“When you are faced with trying to develop a drug which targets human molecules, you need to think carefully and creatively about how to get it into man. You can create a blister on the forearm and the fluid in it contains cells. In that blister you put a tiny dose of the new drug.” [Dr David Glover, expert on monoclonal antibodies, 19/03/2006 Daily Telegraph (London)]
Unfortunately, the effects of this disastrous day in March 2006 wasn’t the rare catastrophic drug trial that many were quick to claim. Over previous months more people had suffered and died as they took the risk of being the first humans to take medicines that had safely passed animal tests.
19 June 2005, Independent: Was a 19 year old student who hanged herself driven to suicide by the antidepressant she was testing for Eli Lilly?
10 June 2005 New York Times: Propusid killed babies in clinical trials – it was hushed up and the drug was released. Pfizer failed to publish an early study of Celebrex that indicated a heart risk
12 Feb 2006. ABC News. Roche suspends drug trial recruitment for Avastin after deaths
15 Feb 2006. Philadelphia Inquirer. AstraZeneca abandons blood thinner, citing risk because it caused liver damage
18 Feb 2006. BMJ 2006;332:416-419, “The experience with natalizumab [MS drug] has also shown that clinical trials of new drugs put patients who volunteer at risk of consequences that may be fatal”
17 March 2006 Trials of Eisai drug Aricept resulted in 11 deaths.
Thalidomide was released in 1957 as a remedy for morning sickness in pregnant mothers and was sold in many different countries for four years. During that time it was linked to one of the most devastating medical disasters in history due to it’s cause of damage to the unborn child. Children were born with shortened limbs, condemning them to a life of disability.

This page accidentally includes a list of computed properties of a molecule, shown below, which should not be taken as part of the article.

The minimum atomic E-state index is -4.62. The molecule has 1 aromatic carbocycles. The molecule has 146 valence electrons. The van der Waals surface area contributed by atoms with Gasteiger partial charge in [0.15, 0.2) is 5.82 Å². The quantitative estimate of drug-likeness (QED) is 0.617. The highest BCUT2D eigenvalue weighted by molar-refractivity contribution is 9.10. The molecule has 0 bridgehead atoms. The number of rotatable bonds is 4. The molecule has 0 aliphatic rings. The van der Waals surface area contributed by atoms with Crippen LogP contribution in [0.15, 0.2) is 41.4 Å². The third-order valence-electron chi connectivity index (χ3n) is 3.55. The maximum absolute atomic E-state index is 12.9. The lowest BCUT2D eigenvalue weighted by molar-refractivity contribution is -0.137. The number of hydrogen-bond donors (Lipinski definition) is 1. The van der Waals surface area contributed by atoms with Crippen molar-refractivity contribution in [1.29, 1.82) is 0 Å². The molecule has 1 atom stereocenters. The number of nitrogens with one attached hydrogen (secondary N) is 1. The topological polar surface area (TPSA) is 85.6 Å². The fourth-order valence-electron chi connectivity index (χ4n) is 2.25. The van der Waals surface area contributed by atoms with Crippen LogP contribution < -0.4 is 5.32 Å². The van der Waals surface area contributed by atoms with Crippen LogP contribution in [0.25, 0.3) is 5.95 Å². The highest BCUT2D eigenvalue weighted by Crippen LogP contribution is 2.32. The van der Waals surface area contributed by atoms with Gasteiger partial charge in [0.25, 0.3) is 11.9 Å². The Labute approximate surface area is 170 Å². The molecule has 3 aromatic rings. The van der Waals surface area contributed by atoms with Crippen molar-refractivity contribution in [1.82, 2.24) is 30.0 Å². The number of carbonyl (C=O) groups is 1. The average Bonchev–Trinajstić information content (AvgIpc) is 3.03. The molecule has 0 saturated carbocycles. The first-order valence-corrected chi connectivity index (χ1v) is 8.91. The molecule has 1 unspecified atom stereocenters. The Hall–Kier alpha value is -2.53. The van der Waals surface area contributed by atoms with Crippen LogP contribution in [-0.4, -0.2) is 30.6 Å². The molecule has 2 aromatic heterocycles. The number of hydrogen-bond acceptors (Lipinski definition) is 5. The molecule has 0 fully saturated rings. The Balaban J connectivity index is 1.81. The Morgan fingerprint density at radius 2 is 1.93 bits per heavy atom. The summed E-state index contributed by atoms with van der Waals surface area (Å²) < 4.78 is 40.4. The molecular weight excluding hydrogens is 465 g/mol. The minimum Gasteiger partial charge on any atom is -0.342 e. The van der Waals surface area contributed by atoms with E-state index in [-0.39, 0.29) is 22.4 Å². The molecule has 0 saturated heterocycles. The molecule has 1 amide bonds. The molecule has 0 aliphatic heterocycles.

As was true of all medicines released from this time to the present day, Thalidomide was tested on animals. It has been claimed that it was passed safe because it was never tested on pregnant animals, although it is hard to argue this. Animal testing was an established procedure by then, and data from Germany (Thalidomide was released by a German company) indicates that it was. [Arzneimittelforschung, 1956;6:426-30]. However, this is not entirely relevant because tests on pregnant animals would never have predicted the terrible effects of this drug.
It was after Thalidomide had been discovered to be dangerous to humans that the bulk animal testing of the drug began, as it became a priority to reproduce in the laboratory what was evident in humans. However, this proved difficult as animals continued to produce healthy young as doses increased and the range of animals used increased. One strain of rabbit produced birth defects at doses of 2500 – 30,000% of the human dose. Monkeys proved resilient to the adverse affects of the drug, and none produced birth defects below 1000% of the human dose, and many species tolerated this dose well.[Exp Mol Path Supl, 1963;2:81-106, Federation Proceedings, 1967; 26:1131-6, Teratogenesis,Carcinogenesis and Mutagenesis 1982 vol 2, pp361-74)
It would be wrong to claim that Thalidomide causes no birth defects in animals. But the fact that they only resulted occasionally and at high doses was more indicative of safety than danger.
The study of the use of animals to test for birth defects is interesting, and you are invited to the information covering the matter on this page.